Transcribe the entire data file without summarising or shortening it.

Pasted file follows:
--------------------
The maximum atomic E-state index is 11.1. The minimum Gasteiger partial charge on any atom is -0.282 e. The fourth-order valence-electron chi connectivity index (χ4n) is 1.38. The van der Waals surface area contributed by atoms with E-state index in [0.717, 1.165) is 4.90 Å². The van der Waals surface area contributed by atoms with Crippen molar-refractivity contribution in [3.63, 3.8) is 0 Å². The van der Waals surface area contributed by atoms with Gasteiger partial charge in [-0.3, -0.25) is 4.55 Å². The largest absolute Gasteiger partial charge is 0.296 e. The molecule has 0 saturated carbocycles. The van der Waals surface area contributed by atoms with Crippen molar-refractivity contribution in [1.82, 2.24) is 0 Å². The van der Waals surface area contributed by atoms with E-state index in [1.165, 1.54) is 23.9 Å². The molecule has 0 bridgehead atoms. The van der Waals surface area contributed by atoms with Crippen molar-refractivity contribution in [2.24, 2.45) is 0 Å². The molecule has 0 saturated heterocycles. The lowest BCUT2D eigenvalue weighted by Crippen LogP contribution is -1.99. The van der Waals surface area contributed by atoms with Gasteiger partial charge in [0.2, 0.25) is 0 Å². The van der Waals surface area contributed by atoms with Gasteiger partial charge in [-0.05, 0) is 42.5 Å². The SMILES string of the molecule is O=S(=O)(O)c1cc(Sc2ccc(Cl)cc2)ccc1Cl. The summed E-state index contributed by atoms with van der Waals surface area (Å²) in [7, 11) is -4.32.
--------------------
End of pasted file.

The maximum atomic E-state index is 11.1. The minimum Gasteiger partial charge on any atom is -0.282 e. The fourth-order valence-electron chi connectivity index (χ4n) is 1.38. The van der Waals surface area contributed by atoms with E-state index in [0.717, 1.165) is 4.90 Å². The van der Waals surface area contributed by atoms with Crippen molar-refractivity contribution in [3.63, 3.8) is 0 Å². The van der Waals surface area contributed by atoms with Gasteiger partial charge in [-0.3, -0.25) is 4.55 Å². The largest absolute Gasteiger partial charge is 0.296 e. The molecule has 0 saturated carbocycles. The van der Waals surface area contributed by atoms with Crippen molar-refractivity contribution in [1.82, 2.24) is 0 Å². The van der Waals surface area contributed by atoms with E-state index in [1.165, 1.54) is 23.9 Å². The molecule has 0 bridgehead atoms. The van der Waals surface area contributed by atoms with Crippen molar-refractivity contribution in [2.24, 2.45) is 0 Å². The molecule has 0 saturated heterocycles. The lowest BCUT2D eigenvalue weighted by Crippen LogP contribution is -1.99. The van der Waals surface area contributed by atoms with Gasteiger partial charge in [0.2, 0.25) is 0 Å². The van der Waals surface area contributed by atoms with Gasteiger partial charge in [-0.05, 0) is 42.5 Å². The SMILES string of the molecule is O=S(=O)(O)c1cc(Sc2ccc(Cl)cc2)ccc1Cl. The summed E-state index contributed by atoms with van der Waals surface area (Å²) in [7, 11) is -4.32.